Network Monitoring and Packet Sniffing Tools
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This page has been clumsily copied and pasted into this book.
Network monitoring or packet sniffing tools are like many other infosec tools. They can be used for good or evil, it all depends on the intent of the user!
I cannot imagine how you could claim to do LAN troubleshooting without capturing packets at times. At the same time, protocols that move sensitive data as cleartext are commonly used (POP and IMAP with the user's account name and password, and FTP and even TELNET are still used a surprising amount), and the bad guy could easily capture user authentication information (login and password) or other sensitive data (complete contents of shared files, copies of every print job submitted, and so on).
So, you have to use these to maintain your networks, and you need to realize that the bad guys could use these against you.
There are various categories of network monitoring tools:
Packetstorm has a wonderful archive of network monitoring tools.
UNIX / Linux / BSD / MacOS X LAN Monitoring Tools
DOS/Windows LAN Monitoring Tools
arpspoof,which uses ARP trickery to confuse hosts about the mappings between IP and MAC addresses. The attacker can use
arpspoofto have all datagrams between specified pairs of hosts sent to a sniffing host. The sniffer grabs copies and possibly modifies contents before sending the frames back through the switch to the legitimate hardware addresses. Get the
dsnifftoolkit from monkey.org or packetstormsecurity.com.
webspy,for example) understand application-layer protocols and make it easy to capture and analyze
FTPlogins and passwords, web traffic, mail, etc.
Dsniffis a great tool for password capture. You must understand that your attackers all know this and will use it if possible.
Wikipedia has a very useful introduction to wireless networking and the security issues.
Note that wireless monitoring tools can be extremely dependent on chipset. Make sure that your planned software and WLAN card will get along!
The Trifinite Group has information on wireless security, including RFIDiot and other RFID security tools and information at trifinite.org.
Also see the COMSEC section of another page of mine for details on how GSM encryption can be broken. Really. It can. GSM salesmen don't want you to know this, but it's true.
Here's my page on setting up WPA2 / 802.11i wireless security.
Optical fiber can be tapped without splicing. You can read the data by removing some of the sheath and gently bending the fiber in a bend coupler. You can supposedly buy them for a few hundred US$, check eBay.
There are claims that optical taps have been found on police networks in the Netherlands and Germany, and the FBI investigated one discovered on Verizon's network in the US.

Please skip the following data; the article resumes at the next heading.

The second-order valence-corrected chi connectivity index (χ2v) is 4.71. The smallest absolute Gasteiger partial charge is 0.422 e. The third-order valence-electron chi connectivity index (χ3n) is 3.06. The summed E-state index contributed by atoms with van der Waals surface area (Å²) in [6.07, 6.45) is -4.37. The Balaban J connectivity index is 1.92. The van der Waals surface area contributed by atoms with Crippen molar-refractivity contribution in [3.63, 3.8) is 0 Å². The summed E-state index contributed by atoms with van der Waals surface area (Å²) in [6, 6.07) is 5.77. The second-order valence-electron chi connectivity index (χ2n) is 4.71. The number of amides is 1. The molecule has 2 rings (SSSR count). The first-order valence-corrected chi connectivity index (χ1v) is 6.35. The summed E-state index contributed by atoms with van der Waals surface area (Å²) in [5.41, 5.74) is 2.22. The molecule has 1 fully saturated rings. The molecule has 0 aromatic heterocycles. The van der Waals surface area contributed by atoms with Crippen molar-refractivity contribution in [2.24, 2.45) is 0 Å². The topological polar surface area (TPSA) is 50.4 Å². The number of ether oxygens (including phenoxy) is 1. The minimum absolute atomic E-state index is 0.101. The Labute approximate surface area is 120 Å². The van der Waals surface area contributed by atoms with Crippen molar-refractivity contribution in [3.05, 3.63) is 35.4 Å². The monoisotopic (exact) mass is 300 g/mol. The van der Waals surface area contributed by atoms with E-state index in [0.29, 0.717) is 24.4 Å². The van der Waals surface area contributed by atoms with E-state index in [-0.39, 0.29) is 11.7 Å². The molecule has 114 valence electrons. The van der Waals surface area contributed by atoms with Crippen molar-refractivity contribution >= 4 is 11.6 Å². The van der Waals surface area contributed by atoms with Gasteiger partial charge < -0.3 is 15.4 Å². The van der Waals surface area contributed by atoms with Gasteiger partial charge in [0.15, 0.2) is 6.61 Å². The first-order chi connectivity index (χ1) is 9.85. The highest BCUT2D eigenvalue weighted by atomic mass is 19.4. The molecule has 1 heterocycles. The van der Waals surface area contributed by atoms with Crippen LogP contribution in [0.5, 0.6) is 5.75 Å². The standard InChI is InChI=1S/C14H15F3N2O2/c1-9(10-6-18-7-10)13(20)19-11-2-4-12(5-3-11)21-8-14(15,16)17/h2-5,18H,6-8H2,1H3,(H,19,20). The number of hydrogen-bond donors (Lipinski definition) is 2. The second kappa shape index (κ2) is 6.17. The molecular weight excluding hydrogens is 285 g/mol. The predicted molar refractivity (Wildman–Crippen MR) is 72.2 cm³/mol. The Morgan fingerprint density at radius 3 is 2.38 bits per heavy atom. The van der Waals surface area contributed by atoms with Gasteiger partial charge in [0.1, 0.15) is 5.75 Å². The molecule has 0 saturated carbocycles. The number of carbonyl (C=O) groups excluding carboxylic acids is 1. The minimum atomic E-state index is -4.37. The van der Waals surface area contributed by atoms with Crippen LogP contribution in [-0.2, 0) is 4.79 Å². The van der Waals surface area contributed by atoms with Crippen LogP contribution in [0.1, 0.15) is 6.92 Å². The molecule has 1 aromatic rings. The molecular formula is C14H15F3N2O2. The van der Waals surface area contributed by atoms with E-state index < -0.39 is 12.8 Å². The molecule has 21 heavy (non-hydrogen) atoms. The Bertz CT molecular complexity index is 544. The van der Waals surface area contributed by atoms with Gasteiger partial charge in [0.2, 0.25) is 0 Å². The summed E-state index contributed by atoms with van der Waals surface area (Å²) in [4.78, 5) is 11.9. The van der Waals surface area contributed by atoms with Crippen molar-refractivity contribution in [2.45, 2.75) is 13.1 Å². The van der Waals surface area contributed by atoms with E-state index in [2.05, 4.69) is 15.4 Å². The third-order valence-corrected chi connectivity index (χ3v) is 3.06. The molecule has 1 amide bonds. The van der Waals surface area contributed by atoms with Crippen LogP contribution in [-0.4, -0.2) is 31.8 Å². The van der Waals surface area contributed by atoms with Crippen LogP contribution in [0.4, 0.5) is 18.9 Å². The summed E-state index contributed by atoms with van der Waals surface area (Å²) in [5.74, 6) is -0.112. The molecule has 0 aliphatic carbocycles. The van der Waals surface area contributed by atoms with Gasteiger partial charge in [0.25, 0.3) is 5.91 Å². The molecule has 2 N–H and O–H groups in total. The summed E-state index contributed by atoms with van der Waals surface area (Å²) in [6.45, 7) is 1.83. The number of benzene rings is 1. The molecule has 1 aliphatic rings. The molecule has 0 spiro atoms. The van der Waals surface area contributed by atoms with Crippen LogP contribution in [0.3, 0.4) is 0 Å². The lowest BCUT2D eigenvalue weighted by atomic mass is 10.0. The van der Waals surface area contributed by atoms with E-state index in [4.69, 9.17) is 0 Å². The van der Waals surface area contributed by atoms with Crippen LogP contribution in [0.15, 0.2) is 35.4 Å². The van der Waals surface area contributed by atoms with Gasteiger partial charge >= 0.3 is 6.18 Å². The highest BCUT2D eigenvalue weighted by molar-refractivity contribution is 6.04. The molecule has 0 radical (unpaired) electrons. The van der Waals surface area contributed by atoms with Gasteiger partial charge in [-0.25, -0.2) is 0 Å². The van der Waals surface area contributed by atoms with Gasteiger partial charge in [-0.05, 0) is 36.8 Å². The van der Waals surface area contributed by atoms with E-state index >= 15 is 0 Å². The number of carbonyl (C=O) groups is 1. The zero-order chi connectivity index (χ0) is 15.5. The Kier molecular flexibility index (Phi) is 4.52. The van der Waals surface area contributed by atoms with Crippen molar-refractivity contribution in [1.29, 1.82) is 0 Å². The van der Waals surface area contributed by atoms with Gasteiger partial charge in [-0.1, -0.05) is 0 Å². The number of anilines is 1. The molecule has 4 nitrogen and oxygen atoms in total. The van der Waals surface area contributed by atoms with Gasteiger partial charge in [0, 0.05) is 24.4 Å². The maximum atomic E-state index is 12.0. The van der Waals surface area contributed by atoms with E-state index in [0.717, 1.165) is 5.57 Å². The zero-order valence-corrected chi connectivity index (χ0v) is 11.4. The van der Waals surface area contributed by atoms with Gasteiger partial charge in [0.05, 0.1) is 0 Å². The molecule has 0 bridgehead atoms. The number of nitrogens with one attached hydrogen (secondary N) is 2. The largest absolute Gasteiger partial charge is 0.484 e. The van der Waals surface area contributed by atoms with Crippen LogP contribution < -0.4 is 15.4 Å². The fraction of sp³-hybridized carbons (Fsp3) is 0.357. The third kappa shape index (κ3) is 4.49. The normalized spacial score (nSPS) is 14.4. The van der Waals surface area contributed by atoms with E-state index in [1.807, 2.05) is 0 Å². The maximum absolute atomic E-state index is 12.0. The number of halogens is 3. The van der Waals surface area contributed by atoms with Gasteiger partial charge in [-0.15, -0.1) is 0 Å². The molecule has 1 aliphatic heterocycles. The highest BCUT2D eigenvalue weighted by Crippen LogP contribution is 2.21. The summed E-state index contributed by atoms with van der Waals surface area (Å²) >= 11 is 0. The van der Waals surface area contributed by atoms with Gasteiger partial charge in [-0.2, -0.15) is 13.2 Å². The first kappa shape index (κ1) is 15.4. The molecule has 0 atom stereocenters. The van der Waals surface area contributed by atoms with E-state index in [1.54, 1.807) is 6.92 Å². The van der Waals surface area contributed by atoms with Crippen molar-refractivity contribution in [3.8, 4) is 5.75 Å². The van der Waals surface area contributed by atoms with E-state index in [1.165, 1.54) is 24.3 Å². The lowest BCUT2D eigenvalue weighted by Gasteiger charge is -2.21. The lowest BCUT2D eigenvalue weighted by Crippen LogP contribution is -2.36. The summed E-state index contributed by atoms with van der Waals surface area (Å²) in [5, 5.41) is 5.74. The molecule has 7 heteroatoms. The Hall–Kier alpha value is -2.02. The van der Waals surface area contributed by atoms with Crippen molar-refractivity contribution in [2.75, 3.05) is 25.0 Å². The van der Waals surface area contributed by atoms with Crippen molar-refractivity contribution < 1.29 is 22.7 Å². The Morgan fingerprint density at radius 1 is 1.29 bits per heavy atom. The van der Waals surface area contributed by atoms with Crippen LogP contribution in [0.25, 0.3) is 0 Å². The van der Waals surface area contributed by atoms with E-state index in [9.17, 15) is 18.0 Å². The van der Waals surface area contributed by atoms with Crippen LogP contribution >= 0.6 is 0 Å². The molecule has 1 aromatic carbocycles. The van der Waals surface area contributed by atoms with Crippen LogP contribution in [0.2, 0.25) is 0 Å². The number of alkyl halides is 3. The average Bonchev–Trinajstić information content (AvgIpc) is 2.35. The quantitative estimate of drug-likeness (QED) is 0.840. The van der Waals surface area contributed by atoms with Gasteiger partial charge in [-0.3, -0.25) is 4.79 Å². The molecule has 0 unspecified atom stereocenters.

For more see:
Interactive keyboard use can be "eavesdropped" by means you might not expect.
Consider the relative difficulty or ease of touch-typing different character sequences on a standard QWERTY keyboard: F-J would be very fast (home key on left hand then home key on right hand, easy and fast) while 2-X would be very slow (extreme reaches for the same finger, awkward and slow).
So, a good typist may have a high aggregate rate of characters per minute, but the inter-character spacings are going to vary. A given two-character or longer sequence is not always going to be exactly the same, but over time the distribution is going to be fairly distinctive.
Measure the inter-character times and you have the data needed for bigram analysis. You won't recover 100% of the cleartext, but with adequate data and quality typing of large blocks of text, you will recover some.
So how can you measure the inter-character times?
Like so much of information theory, this isn't entirely new. A Morse code operator might be recognized by a distinctive "fist" or slight imperfection in their keying cadence.
There there are more "movie-style" threats. Jan-Michael Frahm of the University of North Carolina at Chapel Hill is the head of the 3D Computer Vision Group there. His group has developed their iSpy system, which can identify text typed on touchscreens from video footage of the screen itself or of its reflection in windows or even in sunglasses. Their paper is available here. Their system was described in New Scientist, 29 October 2011, pp 22-23.
They say that they can use video from an ordinary mobile phone up to 3 meters away, but a digital SLR camera shooting HD video could read screens up to 60 meters away. Their approach takes advantage of the fact that the targeted platforms magnify the virtual keys. It isn't perfect, but they get over 90% copy of what is typed on these ever more prevalent interfaces.
For suggestions on spotting sniffer attacks, see the discussion in an older CERT advisory. One method would be to send out an Ethernet frame to MAC destination address that is not in use on your network. Inside of that is an IP datagram to which a typical host would reply. The NIC would normally have filtered out (that is, ignored or dropped) that frame because it was sent to some other unicast MAC address. But since its chipset is in promiscuous mode, the filtering is turned off and the IP datagram is passed to the operating system. The operating system then replies, and now you know that host has its interface in promiscuous mode. The sniffer detection relies on tricking the host with a promiscuous interface into reporting itself.
To detect network interfaces in promiscuous mode: